August 29th, 2013

Michael Denton’s New Paper That Argues for the Fine-Tuning of the “Laws of Form”

by Max Andrews

Original source from Evolution News & Views.

In a new peer-reviewed paper in BIO-Complexity, Michael Denton challenges the view that biological organisms are accidents of random mutation and natural selection, instead adopting a structuralist view that body plans are like Platonic “types,” woven into the fabric of nature.

According to Denton, a biochemist and Senior Fellow with Discovery Institute’s Center for Science & Culture, this perspective, popular before Darwin wrote Origin of Species in 1859, “was not based, as Darwinists often claim, on a priori philosophical belief in Platonic concepts, but rather upon the empirical finding that a vast amount of biological complexity, including the deep homologies which define the taxa of the natural system, appears to be of an abstract, non-adaptive nature that is sometimes of a strikingly numerical and geometric character.”

March 20th, 2013

The Discovery Institute’s Summer Seminars on Intelligent Design

by Max Andrews

I attended the Discovery Institute’s Summer Seminar on Intelligent Design (Social Science) in 2010.  My thoughts and comments will be general since we were asked not release specifics concerning information being shared (some of it was yet-to-be published and I don’t know if it has been published yet so I’ll remain silent) and I do not want to “out” any other attendees in their academic endeavors.  Once you’re labeled as an ID proponent your academic career is potentially slowed down or halted.  I’ve already outed myself and I’m pretty vocal about my advocacy of design (I’m a philosopher so it’s not as academically persecuted).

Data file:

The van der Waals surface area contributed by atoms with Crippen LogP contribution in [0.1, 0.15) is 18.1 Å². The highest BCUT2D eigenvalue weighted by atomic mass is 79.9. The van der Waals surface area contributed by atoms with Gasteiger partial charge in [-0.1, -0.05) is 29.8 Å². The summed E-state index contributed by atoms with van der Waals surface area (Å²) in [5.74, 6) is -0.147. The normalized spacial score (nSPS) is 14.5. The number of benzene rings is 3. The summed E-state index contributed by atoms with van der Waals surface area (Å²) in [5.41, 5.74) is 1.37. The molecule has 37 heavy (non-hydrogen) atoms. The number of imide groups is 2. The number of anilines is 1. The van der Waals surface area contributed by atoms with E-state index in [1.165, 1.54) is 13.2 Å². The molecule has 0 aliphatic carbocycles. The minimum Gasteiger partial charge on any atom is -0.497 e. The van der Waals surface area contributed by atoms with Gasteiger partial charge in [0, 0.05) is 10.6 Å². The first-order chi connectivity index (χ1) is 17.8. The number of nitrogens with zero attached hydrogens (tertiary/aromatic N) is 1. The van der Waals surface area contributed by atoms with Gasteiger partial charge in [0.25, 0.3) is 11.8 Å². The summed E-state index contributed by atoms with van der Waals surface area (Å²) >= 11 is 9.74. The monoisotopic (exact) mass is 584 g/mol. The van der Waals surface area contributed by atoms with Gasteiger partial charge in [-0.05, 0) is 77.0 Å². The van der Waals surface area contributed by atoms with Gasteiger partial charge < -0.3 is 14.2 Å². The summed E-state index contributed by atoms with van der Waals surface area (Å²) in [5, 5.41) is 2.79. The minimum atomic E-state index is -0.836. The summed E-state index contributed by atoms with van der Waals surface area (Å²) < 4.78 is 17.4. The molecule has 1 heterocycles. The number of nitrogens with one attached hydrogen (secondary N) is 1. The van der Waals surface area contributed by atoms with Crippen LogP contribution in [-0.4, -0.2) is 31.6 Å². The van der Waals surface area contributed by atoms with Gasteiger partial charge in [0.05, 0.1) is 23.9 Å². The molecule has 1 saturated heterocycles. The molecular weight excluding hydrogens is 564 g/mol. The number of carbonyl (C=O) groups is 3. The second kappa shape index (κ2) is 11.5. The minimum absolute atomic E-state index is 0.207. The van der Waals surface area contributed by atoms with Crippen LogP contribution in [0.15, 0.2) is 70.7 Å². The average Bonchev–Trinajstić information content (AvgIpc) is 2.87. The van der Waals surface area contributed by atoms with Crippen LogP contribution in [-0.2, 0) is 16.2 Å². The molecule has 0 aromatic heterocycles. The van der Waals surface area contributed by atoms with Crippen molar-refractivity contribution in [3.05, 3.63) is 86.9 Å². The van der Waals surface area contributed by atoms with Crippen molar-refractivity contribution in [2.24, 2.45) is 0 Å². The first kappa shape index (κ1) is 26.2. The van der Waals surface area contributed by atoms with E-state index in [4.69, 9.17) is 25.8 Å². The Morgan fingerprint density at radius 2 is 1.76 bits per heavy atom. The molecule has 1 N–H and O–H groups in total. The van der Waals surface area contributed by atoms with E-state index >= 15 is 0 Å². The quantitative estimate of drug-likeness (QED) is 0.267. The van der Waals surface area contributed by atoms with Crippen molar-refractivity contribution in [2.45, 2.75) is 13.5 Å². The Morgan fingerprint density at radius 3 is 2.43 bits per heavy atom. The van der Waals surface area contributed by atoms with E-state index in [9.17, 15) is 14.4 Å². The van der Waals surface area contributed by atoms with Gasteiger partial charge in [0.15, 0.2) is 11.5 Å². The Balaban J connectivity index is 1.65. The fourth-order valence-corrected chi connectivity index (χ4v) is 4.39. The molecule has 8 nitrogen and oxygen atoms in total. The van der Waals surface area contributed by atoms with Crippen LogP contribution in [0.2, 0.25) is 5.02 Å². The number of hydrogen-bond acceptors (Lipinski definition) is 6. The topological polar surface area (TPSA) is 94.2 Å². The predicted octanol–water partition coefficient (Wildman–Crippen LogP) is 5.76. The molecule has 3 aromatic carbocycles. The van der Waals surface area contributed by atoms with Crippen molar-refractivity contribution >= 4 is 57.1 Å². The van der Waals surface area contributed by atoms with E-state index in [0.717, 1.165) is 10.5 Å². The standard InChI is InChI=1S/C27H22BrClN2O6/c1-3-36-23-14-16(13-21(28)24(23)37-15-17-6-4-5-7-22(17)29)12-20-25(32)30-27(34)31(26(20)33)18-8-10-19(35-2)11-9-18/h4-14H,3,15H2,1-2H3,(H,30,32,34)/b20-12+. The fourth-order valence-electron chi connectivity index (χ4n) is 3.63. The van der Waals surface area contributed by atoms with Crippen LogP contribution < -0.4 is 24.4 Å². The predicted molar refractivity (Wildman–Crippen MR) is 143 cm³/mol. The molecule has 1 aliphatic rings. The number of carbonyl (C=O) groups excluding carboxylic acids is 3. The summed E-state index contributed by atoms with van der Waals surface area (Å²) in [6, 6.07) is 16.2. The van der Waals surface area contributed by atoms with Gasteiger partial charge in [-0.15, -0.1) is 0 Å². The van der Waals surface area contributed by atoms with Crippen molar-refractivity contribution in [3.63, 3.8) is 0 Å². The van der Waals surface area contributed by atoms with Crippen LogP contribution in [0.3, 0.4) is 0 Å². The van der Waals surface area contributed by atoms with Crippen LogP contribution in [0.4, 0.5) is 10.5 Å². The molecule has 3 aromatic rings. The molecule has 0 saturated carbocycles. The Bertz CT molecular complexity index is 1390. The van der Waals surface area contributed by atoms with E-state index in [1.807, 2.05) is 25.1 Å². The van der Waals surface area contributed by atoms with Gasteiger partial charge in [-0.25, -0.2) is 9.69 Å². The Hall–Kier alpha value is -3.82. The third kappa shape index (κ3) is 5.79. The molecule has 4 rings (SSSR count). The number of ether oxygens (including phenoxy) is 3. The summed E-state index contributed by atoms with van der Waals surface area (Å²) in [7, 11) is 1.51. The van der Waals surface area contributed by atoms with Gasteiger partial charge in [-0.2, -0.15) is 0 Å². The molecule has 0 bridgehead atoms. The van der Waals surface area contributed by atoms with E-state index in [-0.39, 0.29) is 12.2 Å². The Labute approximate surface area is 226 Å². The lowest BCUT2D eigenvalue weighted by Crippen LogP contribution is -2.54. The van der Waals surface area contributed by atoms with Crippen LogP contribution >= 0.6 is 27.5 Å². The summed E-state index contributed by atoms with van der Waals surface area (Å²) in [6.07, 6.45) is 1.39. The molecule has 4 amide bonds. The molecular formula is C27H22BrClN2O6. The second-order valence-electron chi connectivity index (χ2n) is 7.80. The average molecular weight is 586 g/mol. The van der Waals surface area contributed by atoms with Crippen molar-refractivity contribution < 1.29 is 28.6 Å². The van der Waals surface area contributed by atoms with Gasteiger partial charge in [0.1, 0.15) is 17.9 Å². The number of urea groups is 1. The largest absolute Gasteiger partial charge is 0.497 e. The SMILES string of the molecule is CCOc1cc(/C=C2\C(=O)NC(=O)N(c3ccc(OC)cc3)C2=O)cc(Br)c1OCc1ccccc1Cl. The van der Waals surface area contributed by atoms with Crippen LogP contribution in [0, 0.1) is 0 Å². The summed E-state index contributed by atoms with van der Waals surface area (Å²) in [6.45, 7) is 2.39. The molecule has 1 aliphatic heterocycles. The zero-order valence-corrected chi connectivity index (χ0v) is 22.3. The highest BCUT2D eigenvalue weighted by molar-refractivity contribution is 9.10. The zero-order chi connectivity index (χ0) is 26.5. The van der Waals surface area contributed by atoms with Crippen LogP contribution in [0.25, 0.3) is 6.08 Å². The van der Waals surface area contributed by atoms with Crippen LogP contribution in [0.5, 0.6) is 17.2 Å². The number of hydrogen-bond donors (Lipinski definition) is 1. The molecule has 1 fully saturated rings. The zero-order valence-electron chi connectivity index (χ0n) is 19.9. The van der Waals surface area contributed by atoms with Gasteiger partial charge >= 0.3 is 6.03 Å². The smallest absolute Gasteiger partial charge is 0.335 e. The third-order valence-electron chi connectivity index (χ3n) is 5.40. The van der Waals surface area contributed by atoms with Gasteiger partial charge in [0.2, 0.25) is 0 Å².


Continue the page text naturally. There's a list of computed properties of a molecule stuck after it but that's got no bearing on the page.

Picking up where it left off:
I have no negative comments concerning the DI’s seminar.  In fact, I have more respect for the institute and fellows.  There were two concurrent seminars (natural and social sciences) that interacted with each other on a regular basis and combined on many occasions.  I participated in the social science seminar and being philosophy graduate student I’m not as adept in biology, chemistry, and physics as many others are.  I certainly received a welcoming abundance of science in presentations, which I thoroughly enjoyed.  Some of the lecturers included Stephen Meyer, Michael Behe, William Dembski, Doug Axe, Jay Richards, Jonathan Wells, Richard Sternberg, Ann Gauger, Bruce Gordon, Jonathan Witt, John West, and Casey Luskin.

March 16th, 2013

Two Leading Experts on Bacterial Flagellar Assembly Take on Michael Behe

by Max Andrews